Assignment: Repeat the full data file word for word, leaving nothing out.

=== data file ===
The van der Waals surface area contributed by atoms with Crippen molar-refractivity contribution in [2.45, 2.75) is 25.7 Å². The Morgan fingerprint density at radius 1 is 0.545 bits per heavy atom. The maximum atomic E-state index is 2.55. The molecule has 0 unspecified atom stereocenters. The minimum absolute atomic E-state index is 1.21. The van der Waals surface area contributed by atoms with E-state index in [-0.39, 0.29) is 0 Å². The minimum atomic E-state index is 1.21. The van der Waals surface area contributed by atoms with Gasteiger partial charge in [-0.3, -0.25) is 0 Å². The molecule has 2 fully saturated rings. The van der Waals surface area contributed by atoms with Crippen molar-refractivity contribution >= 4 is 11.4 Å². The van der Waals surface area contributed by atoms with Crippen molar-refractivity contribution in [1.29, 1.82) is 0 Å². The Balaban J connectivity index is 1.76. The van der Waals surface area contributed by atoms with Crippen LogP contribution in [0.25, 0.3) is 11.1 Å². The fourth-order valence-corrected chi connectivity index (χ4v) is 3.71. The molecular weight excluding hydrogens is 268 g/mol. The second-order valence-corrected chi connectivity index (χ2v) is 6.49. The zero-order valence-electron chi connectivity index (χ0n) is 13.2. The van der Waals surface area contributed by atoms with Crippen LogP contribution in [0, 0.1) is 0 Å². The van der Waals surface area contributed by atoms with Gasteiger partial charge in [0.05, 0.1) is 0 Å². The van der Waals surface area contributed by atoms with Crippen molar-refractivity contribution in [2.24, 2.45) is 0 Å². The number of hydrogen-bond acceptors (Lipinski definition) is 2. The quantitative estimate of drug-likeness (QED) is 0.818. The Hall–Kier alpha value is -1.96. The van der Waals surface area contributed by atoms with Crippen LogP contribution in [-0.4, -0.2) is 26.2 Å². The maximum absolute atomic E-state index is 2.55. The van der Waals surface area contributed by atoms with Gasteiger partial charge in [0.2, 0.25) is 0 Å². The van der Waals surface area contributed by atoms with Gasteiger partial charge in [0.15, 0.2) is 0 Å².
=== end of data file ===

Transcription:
The van der Waals surface area contributed by atoms with Crippen molar-refractivity contribution in [2.45, 2.75) is 25.7 Å². The Morgan fingerprint density at radius 1 is 0.545 bits per heavy atom. The maximum atomic E-state index is 2.55. The molecule has 0 unspecified atom stereocenters. The minimum absolute atomic E-state index is 1.21. The van der Waals surface area contributed by atoms with E-state index in [-0.39, 0.29) is 0 Å². The minimum atomic E-state index is 1.21. The van der Waals surface area contributed by atoms with Gasteiger partial charge in [-0.3, -0.25) is 0 Å². The molecule has 2 fully saturated rings. The van der Waals surface area contributed by atoms with Crippen molar-refractivity contribution >= 4 is 11.4 Å². The van der Waals surface area contributed by atoms with Crippen molar-refractivity contribution in [1.29, 1.82) is 0 Å². The Balaban J connectivity index is 1.76. The van der Waals surface area contributed by atoms with Crippen LogP contribution in [0.25, 0.3) is 11.1 Å². The fourth-order valence-corrected chi connectivity index (χ4v) is 3.71. The molecular weight excluding hydrogens is 268 g/mol. The second-order valence-corrected chi connectivity index (χ2v) is 6.49. The zero-order valence-electron chi connectivity index (χ0n) is 13.2. The van der Waals surface area contributed by atoms with Crippen LogP contribution in [0, 0.1) is 0 Å². The van der Waals surface area contributed by atoms with Gasteiger partial charge in [0.05, 0.1) is 0 Å². The van der Waals surface area contributed by atoms with Crippen molar-refractivity contribution in [2.24, 2.45) is 0 Å². The number of hydrogen-bond acceptors (Lipinski definition) is 2. The quantitative estimate of drug-likeness (QED) is 0.818. The Hall–Kier alpha value is -1.96. The van der Waals surface area contributed by atoms with Crippen LogP contribution in [-0.4, -0.2) is 26.2 Å². The maximum absolute atomic E-state index is 2.55. The van der Waals surface area contributed by atoms with Gasteiger partial charge in [0.2, 0.25) is 0 Å². The van der Waals surface area contributed by atoms with Gasteiger partial charge in [0.15, 0.2) is 0 Å².